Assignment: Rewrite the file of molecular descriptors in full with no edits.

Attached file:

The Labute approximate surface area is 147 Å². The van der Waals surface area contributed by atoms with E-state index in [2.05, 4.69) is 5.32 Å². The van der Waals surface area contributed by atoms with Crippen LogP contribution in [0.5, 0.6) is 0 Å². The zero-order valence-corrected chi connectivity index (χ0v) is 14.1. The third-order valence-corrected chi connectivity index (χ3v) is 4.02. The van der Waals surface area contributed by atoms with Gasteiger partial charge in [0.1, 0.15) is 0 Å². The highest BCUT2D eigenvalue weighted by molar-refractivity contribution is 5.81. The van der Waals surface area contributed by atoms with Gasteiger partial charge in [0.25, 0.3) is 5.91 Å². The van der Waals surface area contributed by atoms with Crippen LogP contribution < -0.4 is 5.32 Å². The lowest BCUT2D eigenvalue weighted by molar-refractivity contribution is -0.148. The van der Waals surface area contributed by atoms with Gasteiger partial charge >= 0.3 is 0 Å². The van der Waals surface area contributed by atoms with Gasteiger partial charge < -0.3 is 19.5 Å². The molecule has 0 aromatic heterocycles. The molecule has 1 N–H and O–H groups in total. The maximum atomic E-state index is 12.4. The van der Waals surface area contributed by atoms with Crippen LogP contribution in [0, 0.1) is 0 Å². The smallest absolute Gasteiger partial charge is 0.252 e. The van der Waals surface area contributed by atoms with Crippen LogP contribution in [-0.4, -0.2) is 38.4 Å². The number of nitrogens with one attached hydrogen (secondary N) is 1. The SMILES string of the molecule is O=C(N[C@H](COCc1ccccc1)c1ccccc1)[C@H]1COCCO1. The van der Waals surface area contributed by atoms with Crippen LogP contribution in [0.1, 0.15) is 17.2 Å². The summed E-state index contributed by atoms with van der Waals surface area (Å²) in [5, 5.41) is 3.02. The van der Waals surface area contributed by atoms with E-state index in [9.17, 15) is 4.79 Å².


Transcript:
The Labute approximate surface area is 147 Å². The van der Waals surface area contributed by atoms with E-state index in [2.05, 4.69) is 5.32 Å². The van der Waals surface area contributed by atoms with Crippen LogP contribution in [0.5, 0.6) is 0 Å². The zero-order valence-corrected chi connectivity index (χ0v) is 14.1. The third-order valence-corrected chi connectivity index (χ3v) is 4.02. The van der Waals surface area contributed by atoms with Gasteiger partial charge in [0.1, 0.15) is 0 Å². The highest BCUT2D eigenvalue weighted by molar-refractivity contribution is 5.81. The van der Waals surface area contributed by atoms with Gasteiger partial charge in [0.25, 0.3) is 5.91 Å². The van der Waals surface area contributed by atoms with Crippen LogP contribution < -0.4 is 5.32 Å². The lowest BCUT2D eigenvalue weighted by molar-refractivity contribution is -0.148. The van der Waals surface area contributed by atoms with Gasteiger partial charge >= 0.3 is 0 Å². The van der Waals surface area contributed by atoms with Gasteiger partial charge < -0.3 is 19.5 Å². The molecule has 0 aromatic heterocycles. The molecule has 1 N–H and O–H groups in total. The maximum atomic E-state index is 12.4. The van der Waals surface area contributed by atoms with Crippen LogP contribution in [0, 0.1) is 0 Å². The smallest absolute Gasteiger partial charge is 0.252 e. The van der Waals surface area contributed by atoms with Crippen LogP contribution in [-0.4, -0.2) is 38.4 Å². The number of nitrogens with one attached hydrogen (secondary N) is 1. The SMILES string of the molecule is O=C(N[C@H](COCc1ccccc1)c1ccccc1)[C@H]1COCCO1. The van der Waals surface area contributed by atoms with Crippen LogP contribution in [0.1, 0.15) is 17.2 Å². The summed E-state index contributed by atoms with van der Waals surface area (Å²) in [5, 5.41) is 3.02. The van der Waals surface area contributed by atoms with E-state index in [9.17, 15) is 4.79 Å².